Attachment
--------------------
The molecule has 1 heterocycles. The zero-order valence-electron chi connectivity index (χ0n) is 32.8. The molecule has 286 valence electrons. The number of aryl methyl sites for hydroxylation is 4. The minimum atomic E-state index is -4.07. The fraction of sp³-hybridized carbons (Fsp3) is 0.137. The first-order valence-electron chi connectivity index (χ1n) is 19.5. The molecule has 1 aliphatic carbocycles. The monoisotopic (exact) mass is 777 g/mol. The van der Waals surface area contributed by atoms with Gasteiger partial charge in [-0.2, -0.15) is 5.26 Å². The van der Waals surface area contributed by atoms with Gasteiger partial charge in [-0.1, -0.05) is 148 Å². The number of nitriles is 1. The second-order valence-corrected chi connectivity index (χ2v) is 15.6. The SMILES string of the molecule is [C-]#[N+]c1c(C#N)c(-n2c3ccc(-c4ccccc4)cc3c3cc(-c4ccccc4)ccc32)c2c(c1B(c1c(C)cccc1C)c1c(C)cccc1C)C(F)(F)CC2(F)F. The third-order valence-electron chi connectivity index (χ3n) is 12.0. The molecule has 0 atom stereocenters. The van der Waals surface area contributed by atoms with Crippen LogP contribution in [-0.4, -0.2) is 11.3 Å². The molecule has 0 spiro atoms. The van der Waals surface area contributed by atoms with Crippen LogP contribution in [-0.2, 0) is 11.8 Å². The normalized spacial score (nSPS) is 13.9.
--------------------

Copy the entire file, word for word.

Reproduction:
The molecule has 1 heterocycles. The zero-order valence-electron chi connectivity index (χ0n) is 32.8. The molecule has 286 valence electrons. The number of aryl methyl sites for hydroxylation is 4. The minimum atomic E-state index is -4.07. The fraction of sp³-hybridized carbons (Fsp3) is 0.137. The first-order valence-electron chi connectivity index (χ1n) is 19.5. The molecule has 1 aliphatic carbocycles. The monoisotopic (exact) mass is 777 g/mol. The van der Waals surface area contributed by atoms with Gasteiger partial charge in [-0.2, -0.15) is 5.26 Å². The van der Waals surface area contributed by atoms with Gasteiger partial charge in [-0.1, -0.05) is 148 Å². The number of nitriles is 1. The second-order valence-corrected chi connectivity index (χ2v) is 15.6. The SMILES string of the molecule is [C-]#[N+]c1c(C#N)c(-n2c3ccc(-c4ccccc4)cc3c3cc(-c4ccccc4)ccc32)c2c(c1B(c1c(C)cccc1C)c1c(C)cccc1C)C(F)(F)CC2(F)F. The third-order valence-electron chi connectivity index (χ3n) is 12.0. The molecule has 0 atom stereocenters. The van der Waals surface area contributed by atoms with Crippen LogP contribution in [-0.4, -0.2) is 11.3 Å². The molecule has 0 spiro atoms. The van der Waals surface area contributed by atoms with Crippen LogP contribution in [-0.2, 0) is 11.8 Å². The normalized spacial score (nSPS) is 13.9.